In late December 2021, the EPO affirmed that an EPO patent application cannot name an AI inventor as the sole inventor. If an AI inventor is to be named, there must be at least one human inventor jointly listed. The decision was made regarding the DABUS related applications EP18275163 (food container) and EP18275174(neural transmitter). Specifically, the EPO Legal Board of Appeal provided its decision in cases J 8/20 and J9/20. There, the EPO determined that only a human inventor could be listed as an inventor within the meaning of the European Patent Convention (EPC). 

In September 2021, the UK Court of Appeal affirmed its previous decision that a patent application must identify at least one human inventor. See Stephen Thaler v Comptroller General of Patents Trade Marks and Designs [2021] EWCA Civ 1374. By a majority (2 to 1), the UK Court of Appeal dismissed the appeal of Dr. Stephen Thaler (the creator of DABUS) who filed two patent applications naming DABUS as the sole inventor. The Court of Appeal affirmed that, under the UK Patents Act 1977, the right to apply for an invention must originate from a human inventor. 

UPDATE (04/26/2022): In April 2022, the Federal Court of Australia’s Full Court reversed an earlier Australian judge’s ruling previously finding that an AI (e.g., DABUS) can be listed on an Australian patent application as a sole inventor. The Federal Court of Australia’s Full Court found that Australian patent law, as currently written, requires a human inventor. 

****

The below table illustrates the position of Patent Offices of several countries or jurisdictions, all of which currently do not allow an AI as an inventor, each for the same or similar reasons.

Patent Office Can an AI be an Inventor? Reasoning
United States Patent Office No U.S. Patent law requires that an inventor must be a natural person, as reflected in numerous references to an inventor as a “person.” See Decision on Petition, Appl. No. 16/524,350 (denying the application listing DABUS AI as the sole inventor)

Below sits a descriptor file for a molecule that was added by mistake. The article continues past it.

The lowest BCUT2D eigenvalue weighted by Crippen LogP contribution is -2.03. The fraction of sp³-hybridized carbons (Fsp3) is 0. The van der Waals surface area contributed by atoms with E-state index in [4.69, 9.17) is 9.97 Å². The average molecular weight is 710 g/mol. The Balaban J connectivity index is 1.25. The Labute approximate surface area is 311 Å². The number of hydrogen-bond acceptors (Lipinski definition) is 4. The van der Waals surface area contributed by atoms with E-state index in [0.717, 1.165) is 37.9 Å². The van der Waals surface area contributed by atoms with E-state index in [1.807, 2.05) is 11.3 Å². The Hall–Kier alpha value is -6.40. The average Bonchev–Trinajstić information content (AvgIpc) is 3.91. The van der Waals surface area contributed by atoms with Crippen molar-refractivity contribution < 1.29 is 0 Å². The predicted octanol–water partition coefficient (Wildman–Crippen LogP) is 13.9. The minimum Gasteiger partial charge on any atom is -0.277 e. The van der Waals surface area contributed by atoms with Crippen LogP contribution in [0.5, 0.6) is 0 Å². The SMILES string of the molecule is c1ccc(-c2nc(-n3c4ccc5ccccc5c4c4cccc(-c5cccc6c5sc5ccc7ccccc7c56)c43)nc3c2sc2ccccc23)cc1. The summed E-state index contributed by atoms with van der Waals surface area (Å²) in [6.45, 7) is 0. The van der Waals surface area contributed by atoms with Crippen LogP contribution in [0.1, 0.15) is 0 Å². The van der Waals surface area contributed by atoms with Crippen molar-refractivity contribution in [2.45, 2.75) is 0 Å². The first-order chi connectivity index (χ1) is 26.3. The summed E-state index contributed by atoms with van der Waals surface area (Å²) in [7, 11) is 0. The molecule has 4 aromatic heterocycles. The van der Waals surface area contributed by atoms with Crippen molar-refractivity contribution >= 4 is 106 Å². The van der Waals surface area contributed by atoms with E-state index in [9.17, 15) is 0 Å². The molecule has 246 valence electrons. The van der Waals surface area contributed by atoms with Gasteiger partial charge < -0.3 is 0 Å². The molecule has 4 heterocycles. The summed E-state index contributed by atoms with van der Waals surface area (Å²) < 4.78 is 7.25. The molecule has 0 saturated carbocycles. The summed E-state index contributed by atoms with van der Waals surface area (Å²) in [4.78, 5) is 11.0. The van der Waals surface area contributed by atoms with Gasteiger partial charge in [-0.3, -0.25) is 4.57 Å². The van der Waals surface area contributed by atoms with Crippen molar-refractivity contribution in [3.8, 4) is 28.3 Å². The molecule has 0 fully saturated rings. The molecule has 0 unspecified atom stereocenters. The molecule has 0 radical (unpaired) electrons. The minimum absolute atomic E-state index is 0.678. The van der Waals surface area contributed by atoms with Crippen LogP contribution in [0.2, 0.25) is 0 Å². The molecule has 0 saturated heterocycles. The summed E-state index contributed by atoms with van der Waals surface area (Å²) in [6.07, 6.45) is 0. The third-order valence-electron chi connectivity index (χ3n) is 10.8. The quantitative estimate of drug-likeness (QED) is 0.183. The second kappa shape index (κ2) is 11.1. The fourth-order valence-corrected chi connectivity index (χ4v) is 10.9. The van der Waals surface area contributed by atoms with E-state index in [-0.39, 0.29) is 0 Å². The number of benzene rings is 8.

United Kingdom Patent Office Not solely. But can be listed jointly. AI is not a “person” as envisaged by sections 7 and 13 of the UK Patent Act and so cannot be considered an inventor. See Stephen Thaler v Comptroller General of Patents Trade Marks and Designs [2021] EWCA Civ 1374 (Sep. 21, 2021). See Decision, Appl. No. GB 1818161.0 (denying the application listing DABUS AI as the sole inventor) (Dec. 4, 2019).
European Patent Office (EPO) Not solely. But can be listed jointly. At least one inventor designated in a European patent must be a natural person. See Press Communiqué on decisions J 8/20 and J 9/20 of the Legal Board of Appeal (Dec. 21, 2021); see also EPO publishes grounds for its decision to refuse two patent applications naming a machine as inventor (Jan. 28, 2020).
Japan Patent Office No The Japan Patent Act describes an inventor as a natural person. See Article 29 (1).
China Patent Office No The Chinese Patent Law describes that a patentee may be a natural person or a legal entity, but the inventor must be a natural person. The Chinese Guidelines for Patent Examination describe that “the inventor shall be an individual.” Guidelines for Examination at Section 4.1.2 (“Inventor”). Thus, non-humans cannot be inventors.
South African Patent Office Yes The application may identify an AI inventor, at least where the South African application was filed based on an international application (e.g., a Patent Cooperation Treaty (PCT) application) designating an AI inventor, as previously accepted by the World Intellectual Property Organization (WIPO)
Australian Patent Office No Australian patent law, as currently written, requires a human inventor. Previously, an Australian lower court judge had found that an AI could be listed as a sole inventor on a patent application. However, this was later overturned by the Federal Court of Australia’s Full Court.
New Zealand Not solely. But can be listed jointly. At least one inventor designated in a New Zealand patent must be a natural person. See Decision re Patent Application No. 776029

Time will tell whether an AI can be an inventor, but one thing is for sure: it will likely take legislative action to change the various and respective country’s or jurisdiction’s patent laws before an AI can be named as an inventor on a patent application.

Subscribe to get updates to this post or to receive future posts from PatentNext. Start a discussion or reach out to the author, Ryan Phelan, at rphelan@marshallip.com or 312-474-6607. Connect with or follow Ryan on LinkedIn.